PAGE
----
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Pantothenic acid (vitamin B5) is one of the 8 essential B vitamins that you need in your diet. Find out what it is and its many benefits in this guide.
Vitamin B5 is one of the eight B vitamins that are essential for the proper functioning of your body’s cells. It’s also known as pantothenic acid which comes from the Greek word ‘Pantou’, meaning ‘everywhere’, due to the fact the majority of foods contain at least a small quantity of it.
Keep reading to find out what pantothenic acid is and its many different roles, which foods are rich in it and the signs of a vitamin B5 deficiency.
Vitamin B5 is a water-soluble vitamin that’s necessary for making red blood cells and helps to convert food into energy by breaking down fats and carbohydrates. On top of this it also creates coenzyme A (CoA) which assists with producing and degrading fatty acids, synthesises cholesterol, produces sex and stress hormones, aids with maintaining a healthy digestive system and helps the body use other vitamins such as B2.
As with the other B vitamins, vitamin B5 also plays a role in the healthy functioning of the nervous system, skin, hair, eyes and liver.
The current recommended daily amount for adult men and women is 5mg, but this increases to 6mg for pregnant women and 7mg for those that are lactating.
As mentioned previously, vitamin B5 is present in most foods, but it does tend to be most potent in fresh vegetables, meats and whole, unprocessed grains, whereas processed and canned foods will have less of the vitamin. The following foods are all great sources of vitamin B5:
• White potatoes
• Sweet potatoes
• Whole-grain cereals
Deficiencies of vitamin B5 are very rare and are usually only seen in malnourished people where other deficiencies will likely be present too, so it’s hard to identify which symptoms are specific to a lack of vitamin B5. However, from studies of diets lacking in pantothenic acid where no pantothenic acid was consumed or whilst taking a pantothenic acid metabolic antagonist, the following symptoms were seen:
• Disturbed sleep
• Numbness or burning sensation in hands and/or feet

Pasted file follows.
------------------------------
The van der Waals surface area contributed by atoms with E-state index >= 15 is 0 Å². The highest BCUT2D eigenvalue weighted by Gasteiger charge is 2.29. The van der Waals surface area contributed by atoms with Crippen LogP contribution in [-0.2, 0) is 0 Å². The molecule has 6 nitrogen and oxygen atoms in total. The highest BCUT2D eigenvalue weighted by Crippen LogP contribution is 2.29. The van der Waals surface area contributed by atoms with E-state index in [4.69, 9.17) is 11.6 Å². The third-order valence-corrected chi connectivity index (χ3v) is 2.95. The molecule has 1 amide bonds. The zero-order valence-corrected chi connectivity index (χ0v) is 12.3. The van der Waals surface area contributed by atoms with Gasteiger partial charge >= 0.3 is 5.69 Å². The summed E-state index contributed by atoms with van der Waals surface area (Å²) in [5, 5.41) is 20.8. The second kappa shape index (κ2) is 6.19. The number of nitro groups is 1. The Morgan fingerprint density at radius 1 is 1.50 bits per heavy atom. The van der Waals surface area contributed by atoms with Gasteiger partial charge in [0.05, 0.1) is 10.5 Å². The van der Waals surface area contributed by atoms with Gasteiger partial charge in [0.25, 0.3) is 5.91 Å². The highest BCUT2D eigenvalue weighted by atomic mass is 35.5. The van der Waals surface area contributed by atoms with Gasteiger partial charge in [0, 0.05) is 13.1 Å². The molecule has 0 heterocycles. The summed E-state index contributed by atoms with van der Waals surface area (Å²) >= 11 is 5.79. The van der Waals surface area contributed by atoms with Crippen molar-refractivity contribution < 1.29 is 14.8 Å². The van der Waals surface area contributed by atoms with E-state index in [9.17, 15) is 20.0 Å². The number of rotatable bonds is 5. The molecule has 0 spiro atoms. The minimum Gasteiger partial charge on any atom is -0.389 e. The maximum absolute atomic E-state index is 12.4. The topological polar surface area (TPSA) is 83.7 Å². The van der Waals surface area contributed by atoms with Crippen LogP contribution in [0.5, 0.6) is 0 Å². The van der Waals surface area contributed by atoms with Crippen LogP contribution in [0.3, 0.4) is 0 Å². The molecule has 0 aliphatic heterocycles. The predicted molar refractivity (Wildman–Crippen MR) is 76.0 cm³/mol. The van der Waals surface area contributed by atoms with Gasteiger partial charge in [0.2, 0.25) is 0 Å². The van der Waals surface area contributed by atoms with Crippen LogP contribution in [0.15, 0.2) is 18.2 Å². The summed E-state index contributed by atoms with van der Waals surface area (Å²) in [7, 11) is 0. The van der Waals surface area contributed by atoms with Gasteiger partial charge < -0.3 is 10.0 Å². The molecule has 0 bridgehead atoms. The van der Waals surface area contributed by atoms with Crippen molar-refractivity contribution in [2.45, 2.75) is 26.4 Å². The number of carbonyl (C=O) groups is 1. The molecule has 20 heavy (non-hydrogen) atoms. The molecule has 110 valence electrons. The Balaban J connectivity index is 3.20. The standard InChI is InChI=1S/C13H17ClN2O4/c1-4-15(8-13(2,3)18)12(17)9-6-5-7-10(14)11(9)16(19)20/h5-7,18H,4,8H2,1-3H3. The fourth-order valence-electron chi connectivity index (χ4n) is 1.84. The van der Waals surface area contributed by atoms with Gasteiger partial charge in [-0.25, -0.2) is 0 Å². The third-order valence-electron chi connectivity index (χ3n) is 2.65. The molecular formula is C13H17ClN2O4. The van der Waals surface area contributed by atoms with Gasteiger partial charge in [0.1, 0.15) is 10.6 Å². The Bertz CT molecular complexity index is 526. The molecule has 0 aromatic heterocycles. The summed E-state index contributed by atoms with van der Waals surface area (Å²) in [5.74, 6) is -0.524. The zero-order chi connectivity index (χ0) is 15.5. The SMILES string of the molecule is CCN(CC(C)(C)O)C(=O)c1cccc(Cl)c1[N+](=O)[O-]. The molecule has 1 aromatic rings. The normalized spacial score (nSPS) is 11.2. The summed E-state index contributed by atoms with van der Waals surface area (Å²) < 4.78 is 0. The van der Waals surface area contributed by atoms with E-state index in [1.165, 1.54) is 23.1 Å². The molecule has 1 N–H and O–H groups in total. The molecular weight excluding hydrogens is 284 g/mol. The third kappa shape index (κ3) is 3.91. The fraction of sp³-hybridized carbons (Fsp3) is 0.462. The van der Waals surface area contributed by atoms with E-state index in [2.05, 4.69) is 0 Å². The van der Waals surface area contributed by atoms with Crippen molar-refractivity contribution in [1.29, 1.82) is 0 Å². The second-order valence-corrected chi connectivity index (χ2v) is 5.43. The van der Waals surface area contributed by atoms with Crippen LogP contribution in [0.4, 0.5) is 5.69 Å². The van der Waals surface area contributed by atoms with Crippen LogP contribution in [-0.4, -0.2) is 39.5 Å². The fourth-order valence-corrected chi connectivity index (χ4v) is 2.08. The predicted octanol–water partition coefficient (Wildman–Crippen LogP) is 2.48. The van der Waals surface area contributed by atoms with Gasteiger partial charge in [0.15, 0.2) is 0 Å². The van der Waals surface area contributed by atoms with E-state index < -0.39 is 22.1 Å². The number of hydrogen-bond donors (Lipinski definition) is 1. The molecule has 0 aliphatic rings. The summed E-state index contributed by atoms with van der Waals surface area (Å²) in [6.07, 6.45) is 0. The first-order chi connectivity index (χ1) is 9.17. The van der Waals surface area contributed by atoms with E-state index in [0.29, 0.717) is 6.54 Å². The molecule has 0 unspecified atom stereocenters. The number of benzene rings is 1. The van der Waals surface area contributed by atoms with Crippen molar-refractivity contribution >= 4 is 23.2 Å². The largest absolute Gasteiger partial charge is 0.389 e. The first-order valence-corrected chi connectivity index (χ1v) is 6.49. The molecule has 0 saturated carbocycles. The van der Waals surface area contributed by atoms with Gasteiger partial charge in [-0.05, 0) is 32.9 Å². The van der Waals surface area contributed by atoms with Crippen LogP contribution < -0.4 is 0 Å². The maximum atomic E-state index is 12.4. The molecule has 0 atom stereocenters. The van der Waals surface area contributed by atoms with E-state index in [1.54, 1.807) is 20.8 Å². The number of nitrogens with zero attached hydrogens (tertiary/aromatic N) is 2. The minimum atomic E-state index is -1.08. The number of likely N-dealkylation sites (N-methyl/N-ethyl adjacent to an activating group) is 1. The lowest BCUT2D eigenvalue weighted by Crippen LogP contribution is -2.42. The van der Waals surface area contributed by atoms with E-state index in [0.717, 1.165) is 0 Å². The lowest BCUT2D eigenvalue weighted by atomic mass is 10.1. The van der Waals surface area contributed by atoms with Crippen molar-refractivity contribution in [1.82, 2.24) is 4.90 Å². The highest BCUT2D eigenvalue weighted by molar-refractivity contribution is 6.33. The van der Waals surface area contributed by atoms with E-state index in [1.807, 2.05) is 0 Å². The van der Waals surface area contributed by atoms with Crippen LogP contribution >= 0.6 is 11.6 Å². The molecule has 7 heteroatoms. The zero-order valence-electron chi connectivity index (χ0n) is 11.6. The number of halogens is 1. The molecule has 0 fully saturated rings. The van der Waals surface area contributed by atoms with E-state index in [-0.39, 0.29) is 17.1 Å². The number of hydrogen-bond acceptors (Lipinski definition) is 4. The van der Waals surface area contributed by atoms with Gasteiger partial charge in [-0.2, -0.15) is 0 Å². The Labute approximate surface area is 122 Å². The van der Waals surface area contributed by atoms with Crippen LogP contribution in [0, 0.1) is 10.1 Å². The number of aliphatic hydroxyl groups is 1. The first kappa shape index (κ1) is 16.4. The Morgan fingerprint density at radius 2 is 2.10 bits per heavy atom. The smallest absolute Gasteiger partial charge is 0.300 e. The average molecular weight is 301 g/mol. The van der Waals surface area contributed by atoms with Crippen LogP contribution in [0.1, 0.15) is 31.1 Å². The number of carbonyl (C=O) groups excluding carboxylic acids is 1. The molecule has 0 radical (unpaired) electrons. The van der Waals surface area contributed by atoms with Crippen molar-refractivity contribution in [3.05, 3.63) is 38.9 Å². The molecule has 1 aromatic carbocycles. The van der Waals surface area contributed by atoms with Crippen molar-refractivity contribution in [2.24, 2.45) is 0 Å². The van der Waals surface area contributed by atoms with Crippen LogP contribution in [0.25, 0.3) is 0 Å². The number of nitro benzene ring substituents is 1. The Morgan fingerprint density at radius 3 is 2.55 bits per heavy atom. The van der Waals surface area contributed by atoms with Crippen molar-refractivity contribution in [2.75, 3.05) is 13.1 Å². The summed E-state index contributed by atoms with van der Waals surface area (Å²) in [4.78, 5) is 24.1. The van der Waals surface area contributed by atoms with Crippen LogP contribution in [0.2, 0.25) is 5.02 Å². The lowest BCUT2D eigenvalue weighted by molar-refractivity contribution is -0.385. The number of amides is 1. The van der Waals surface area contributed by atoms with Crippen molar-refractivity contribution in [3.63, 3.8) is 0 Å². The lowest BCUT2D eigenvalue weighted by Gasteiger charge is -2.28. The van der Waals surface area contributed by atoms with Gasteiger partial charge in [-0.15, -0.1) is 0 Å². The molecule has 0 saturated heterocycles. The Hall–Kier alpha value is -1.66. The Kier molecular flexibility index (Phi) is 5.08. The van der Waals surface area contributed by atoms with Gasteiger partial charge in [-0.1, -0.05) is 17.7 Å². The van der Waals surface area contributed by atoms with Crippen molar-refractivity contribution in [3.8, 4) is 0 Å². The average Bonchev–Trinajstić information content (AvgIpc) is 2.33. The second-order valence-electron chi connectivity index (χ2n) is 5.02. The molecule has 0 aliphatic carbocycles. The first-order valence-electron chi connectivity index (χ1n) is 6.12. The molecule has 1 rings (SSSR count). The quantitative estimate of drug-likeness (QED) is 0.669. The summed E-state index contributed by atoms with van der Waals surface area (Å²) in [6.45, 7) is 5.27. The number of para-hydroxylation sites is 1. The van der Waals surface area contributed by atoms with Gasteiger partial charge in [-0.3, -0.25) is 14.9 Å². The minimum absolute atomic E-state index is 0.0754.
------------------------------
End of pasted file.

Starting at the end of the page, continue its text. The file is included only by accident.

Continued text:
• Gastrointestinal issues
Aside from its role of helping to ensure the proper functioning of your body’s cells, there’s been numerous studies on its ability to help with cosmetic issues and health conditions. Currently vitamin B5 may be effective with treating or preventing the following:
You may not know this but vitamin B5 is often added to hair and skin products but it’s listed as ‘dexpanthenol’, which is a chemical that’s made from B5. You’ll often find it in creams and lotions to moisturise the skin and hair products to add volume and shine. There’s even been studies on vitamin B5 and its ability to stop hair thinning, but it was concluded that it can’t actually make hair grow back.
Dexpanthenol is also sometimes used for skin to relieve itching and aid with healing from skin conditions such as eczema, insect bites, poison ivy and rashes. Additionally, it’s used for preventing and treating skin reactions from radiation therapy.
Where your body needs vitamin B5 to metabolise cholesterol, it may also help to lower cholesterol and levels of triglycerides (fats found in the blood). In a study carried out in 2014, individuals with higher levels of LDL cholesterol were given 300mg of vitamin B5 each day for 16 weeks and it was found that their levels dropped significantly. The same study also concluded that the vitamin may also help to lower the risk of coronary heart disease.
Some researchers have found that those with rheumatoid arthritis have lower levels of vitamin B5, so in theory, increasing the levels of this essential vitamin may help sufferers of the condition. However, more research is needed in this field to analyse the impact of vitamin B5 and rheumatoid arthritis.
It’s important to note that there’s still research being carried out on vitamin B5 and its ability to help with certain health conditions. If you have any concerns about your health, always consult your doctor first.
Now you know what pantothenic acid (vitamin B5) is! Want to find out about some more amazing B vitamins and what they do? Read our guide on what is vitamin B2, next.